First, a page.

Fact Check

A Universal Force

Albert Einstein did not describe love as a "universal force" in a letter to his daughter Lieserl -- or to anyone at all.

Published April 28, 2015

 (MarkoV87 / Shutterstock.com)
Image courtesy of MarkoV87 / Shutterstock.com
Albert Einstein once described love as a "universal force" in a letter to his daughter Lieserl.

A purported missive from renowned physicist Albert Einstein to his daughter about the power of love has reappeared in our inbox multiple times over the years:


In the late 1980s, Lieserl, the daughter of the famous genius, donated 1,400 letters, written by Einstein, to the Hebrew University, with orders not to publish their contents until two decades after his death. This is one of them, for Lieserl Einstein.

"When I proposed the theory of relativity, very few understood me, and what I will reveal now to transmit to mankind will also collide with the misunderstanding and prejudice in the world.

I ask you to guard the letters as long as necessary, years, decades, until society is advanced enough to accept what I will explain below.

There is an extremely powerful force that, so far, science has not found a formal explanation to. It is a force that includes and governs all others, and is even behind any phenomenon operating in the universe and has not yet been identified by us.

This universal force is LOVE.

When scientists looked for a unified theory of the universe they forgot the most powerful unseen force.

Love is Light, that enlightens those who give and receive it. Love is gravity, because it makes some people feel attracted to others.

Love is power, because it multiplies the best we have, and allows humanity not to be extinguished in their blind selfishness. Love unfolds and reveals.

For love we live and die.
Love is God and God is Love.

This force explains everything and gives meaning to life. This is the variable that we have ignored for too long, maybe because we are afraid of love because it is the only energy in the universe that man has not learned to drive at will.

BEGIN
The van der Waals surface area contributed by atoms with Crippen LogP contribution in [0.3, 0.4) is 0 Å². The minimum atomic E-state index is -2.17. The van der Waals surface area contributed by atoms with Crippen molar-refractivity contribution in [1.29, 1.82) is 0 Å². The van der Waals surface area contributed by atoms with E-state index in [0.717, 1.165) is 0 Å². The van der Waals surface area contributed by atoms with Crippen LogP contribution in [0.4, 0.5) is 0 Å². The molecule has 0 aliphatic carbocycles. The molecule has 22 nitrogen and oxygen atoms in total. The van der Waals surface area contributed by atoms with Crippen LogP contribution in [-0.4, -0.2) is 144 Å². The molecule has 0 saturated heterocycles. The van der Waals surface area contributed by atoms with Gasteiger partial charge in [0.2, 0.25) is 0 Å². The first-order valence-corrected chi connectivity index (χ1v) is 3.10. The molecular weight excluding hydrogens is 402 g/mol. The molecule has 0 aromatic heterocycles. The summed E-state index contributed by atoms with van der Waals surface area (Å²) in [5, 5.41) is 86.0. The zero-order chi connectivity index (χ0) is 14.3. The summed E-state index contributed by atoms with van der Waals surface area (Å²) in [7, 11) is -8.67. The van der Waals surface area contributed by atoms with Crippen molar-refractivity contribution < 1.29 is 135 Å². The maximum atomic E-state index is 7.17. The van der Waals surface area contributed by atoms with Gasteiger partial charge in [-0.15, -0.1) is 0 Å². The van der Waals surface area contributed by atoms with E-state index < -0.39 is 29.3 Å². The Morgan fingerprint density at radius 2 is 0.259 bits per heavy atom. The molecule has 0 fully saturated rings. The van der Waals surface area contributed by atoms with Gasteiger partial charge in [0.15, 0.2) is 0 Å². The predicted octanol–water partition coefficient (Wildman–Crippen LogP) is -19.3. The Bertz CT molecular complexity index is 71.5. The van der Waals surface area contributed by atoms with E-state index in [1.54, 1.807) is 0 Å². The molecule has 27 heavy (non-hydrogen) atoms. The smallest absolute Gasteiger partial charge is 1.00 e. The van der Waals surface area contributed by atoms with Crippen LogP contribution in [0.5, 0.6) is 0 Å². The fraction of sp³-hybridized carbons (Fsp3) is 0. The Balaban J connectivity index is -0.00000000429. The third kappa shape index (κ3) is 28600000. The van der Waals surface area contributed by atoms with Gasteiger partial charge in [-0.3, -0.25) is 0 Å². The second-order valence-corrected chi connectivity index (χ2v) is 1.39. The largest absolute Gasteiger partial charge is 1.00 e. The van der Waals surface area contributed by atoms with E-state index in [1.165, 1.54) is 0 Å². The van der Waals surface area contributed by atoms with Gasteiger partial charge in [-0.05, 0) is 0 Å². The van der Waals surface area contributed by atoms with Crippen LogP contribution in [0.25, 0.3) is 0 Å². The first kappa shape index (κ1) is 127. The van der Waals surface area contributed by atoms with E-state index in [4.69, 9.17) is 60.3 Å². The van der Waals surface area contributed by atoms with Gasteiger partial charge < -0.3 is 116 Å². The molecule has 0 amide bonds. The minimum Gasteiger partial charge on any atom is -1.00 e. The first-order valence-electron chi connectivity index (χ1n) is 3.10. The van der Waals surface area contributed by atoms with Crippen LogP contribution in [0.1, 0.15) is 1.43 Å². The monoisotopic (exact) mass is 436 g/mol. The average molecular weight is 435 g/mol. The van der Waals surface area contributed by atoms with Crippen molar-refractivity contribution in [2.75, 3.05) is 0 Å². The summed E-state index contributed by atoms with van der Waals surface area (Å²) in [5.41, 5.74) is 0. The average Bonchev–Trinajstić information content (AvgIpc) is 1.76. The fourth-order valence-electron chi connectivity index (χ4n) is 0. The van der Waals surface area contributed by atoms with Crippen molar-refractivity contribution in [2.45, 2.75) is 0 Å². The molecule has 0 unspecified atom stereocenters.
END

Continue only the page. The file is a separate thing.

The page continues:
To give visibility to love, I made a simple substitution in my most famous equation.

If instead of E = mc2, we accept that the energy to heal the world can be obtained through love multiplied by the speed of light squared, we arrive at the conclusion that love is the most powerful force there is, because it has no limits.

After the failure of humanity in the use and control of the other forces of the universe that have turned against us, it is urgent that we nourish ourselves with another kind of energy.

If we want our species to survive, if we are to find meaning in life, if we want to save the world and every sentient being that inhabits it, love is the one and only answer.

Perhaps we are not yet ready to make a bomb of love, a device powerful enough to entirely destroy the hate, selfishness and greed that devastate the planet.

However, each individual carries within them a small but powerful generator of love whose energy is waiting to be released.

When we learn to give and receive this universal energy, dear Lieserl, we will have affirmed that love conquers all, is able to transcend everything and anything, because love is the quintessence of life.

I deeply regret not having been able to express what is in my heart, which has quietly beaten for you all my life. Maybe it's too late to apologize, but as time is relative, I need to tell you that I love you and thanks to you I have reached the ultimate answer!"

Your father
Albert Einstein

Lieserl Einstein is one of the great mysteries connected with the life of her father, the famed physicist Albert Einstein. Her very existence was completely unknown to biographers until 1986, when a batch of letters between Einstein and his first wife, Mileva Maríc, were discovered by Einstein's granddaughter Evelyn (ultimately published in the 1992 book The Love Letters).